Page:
Iran: The New Commander of the Repression Force?

Brigadier General Gholam Hossein Gheibparvar has just been appointed by Iranian Supreme Leader Ali Khamenei as the new commander of Basij. The Basij force operates under the Revolutionary Guards (IRGC) and is a volunteer militia. Its main task is to deal with quashing domestic dissent.

Mohammad Reza Naghdi, a former commander of Basij, is now in charge of the IRGC’s unit for cultural and social affairs. 

Gheibparvar, who is well known for the role he played in the Iran-Iraq war in the eighties in the 19th Fajr Division, was born in Shiraz. 

He led the IRGC Fajr Corps in Fars Province for over a decade and was responsible for the Training & Education Department of the IRGC Ground Forces.

Following this role, he was commander of the 25th Karbala Division in Mazandaran Province.

After the 2009 uprisings across the country, Gheibparvar took on a strong stance towards the Iranian regime and had no tolerance for dissent.  

He said: “The ‘seditioners’ in 2009 waged war against the martyrs, [Khomeini], the leader and all values of the revolution, and we the children of the revolution must recall their crimes each year and not allow the sedition be forgotten. In 2009 the ‘seditioners’ provided the country’s intelligence to the enemy, endangered national interests, led the country to the cliff and betrayed us.”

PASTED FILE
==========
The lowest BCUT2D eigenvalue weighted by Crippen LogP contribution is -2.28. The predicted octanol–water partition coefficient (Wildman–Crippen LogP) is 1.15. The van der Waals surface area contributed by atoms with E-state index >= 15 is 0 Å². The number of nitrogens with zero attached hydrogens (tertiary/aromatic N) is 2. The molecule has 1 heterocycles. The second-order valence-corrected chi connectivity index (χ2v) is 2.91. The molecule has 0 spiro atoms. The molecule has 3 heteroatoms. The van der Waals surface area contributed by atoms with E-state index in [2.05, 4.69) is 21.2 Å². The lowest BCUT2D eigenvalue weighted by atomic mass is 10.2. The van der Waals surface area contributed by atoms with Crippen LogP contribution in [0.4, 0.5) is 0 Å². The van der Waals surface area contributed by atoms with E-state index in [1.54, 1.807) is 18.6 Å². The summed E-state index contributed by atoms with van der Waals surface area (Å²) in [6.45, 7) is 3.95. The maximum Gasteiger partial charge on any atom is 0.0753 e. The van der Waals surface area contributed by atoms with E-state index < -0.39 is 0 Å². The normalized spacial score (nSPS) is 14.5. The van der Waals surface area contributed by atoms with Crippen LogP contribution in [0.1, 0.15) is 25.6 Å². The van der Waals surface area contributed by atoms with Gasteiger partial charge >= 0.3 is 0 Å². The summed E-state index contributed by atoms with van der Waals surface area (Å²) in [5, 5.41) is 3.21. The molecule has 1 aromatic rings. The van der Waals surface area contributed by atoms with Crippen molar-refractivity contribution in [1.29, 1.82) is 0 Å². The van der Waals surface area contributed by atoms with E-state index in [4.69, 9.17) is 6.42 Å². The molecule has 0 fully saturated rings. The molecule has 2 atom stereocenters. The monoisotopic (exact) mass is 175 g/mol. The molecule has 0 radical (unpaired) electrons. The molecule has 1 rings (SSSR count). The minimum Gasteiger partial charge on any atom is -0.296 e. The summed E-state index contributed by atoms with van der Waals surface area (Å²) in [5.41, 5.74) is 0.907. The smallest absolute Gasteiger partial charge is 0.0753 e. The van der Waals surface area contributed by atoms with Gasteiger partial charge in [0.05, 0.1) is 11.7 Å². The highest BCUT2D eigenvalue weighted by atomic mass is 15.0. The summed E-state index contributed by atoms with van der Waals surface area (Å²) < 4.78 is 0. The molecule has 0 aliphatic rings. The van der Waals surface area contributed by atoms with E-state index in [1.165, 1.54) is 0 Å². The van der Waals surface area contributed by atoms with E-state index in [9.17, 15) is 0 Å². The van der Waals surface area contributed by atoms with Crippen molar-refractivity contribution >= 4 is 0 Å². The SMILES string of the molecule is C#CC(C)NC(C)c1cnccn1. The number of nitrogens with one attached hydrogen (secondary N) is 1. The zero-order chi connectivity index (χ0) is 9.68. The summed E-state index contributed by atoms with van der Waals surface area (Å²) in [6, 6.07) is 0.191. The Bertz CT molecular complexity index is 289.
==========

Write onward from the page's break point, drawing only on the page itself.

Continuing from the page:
Gheibparvar is an advocate for cyberwarfare and wants the Basij to be ready for any kind of battle at any time. He said that Khomeini’s wish for there to be Basij fighters in all Islamic countries is finally happening. 

The Basij force enforces the Islamic public conduct code, but their actions have raised some major concerns. For example, Ansar-e-Hezbollah (a group affiliated to the Basij force) handed out leaflets urging people to enforce the ban that prevents women from entering stadiums. The leaflets also warned about a “bloody uprising” and the group emphasised that it will carry out patrols on motorcycles in an effort to enforce what they describe as Islamic norms, and to “promote virtue and prevent vice”.

In a widespread effort to prevent the Iranian people from acting in ways they believe deviate from morality and culture, the Basij forces have been seen destroying satellite dishes. The “Gasht-e Ershad” is a guidance patrol supported by Basij. It takes pleasure in reprimanding people and making arrests or fining citizens. It is a big enforcer of the hijab. 

Basij forces have been present in Syria and it has recently been reported that around 50 of its members have been killed there.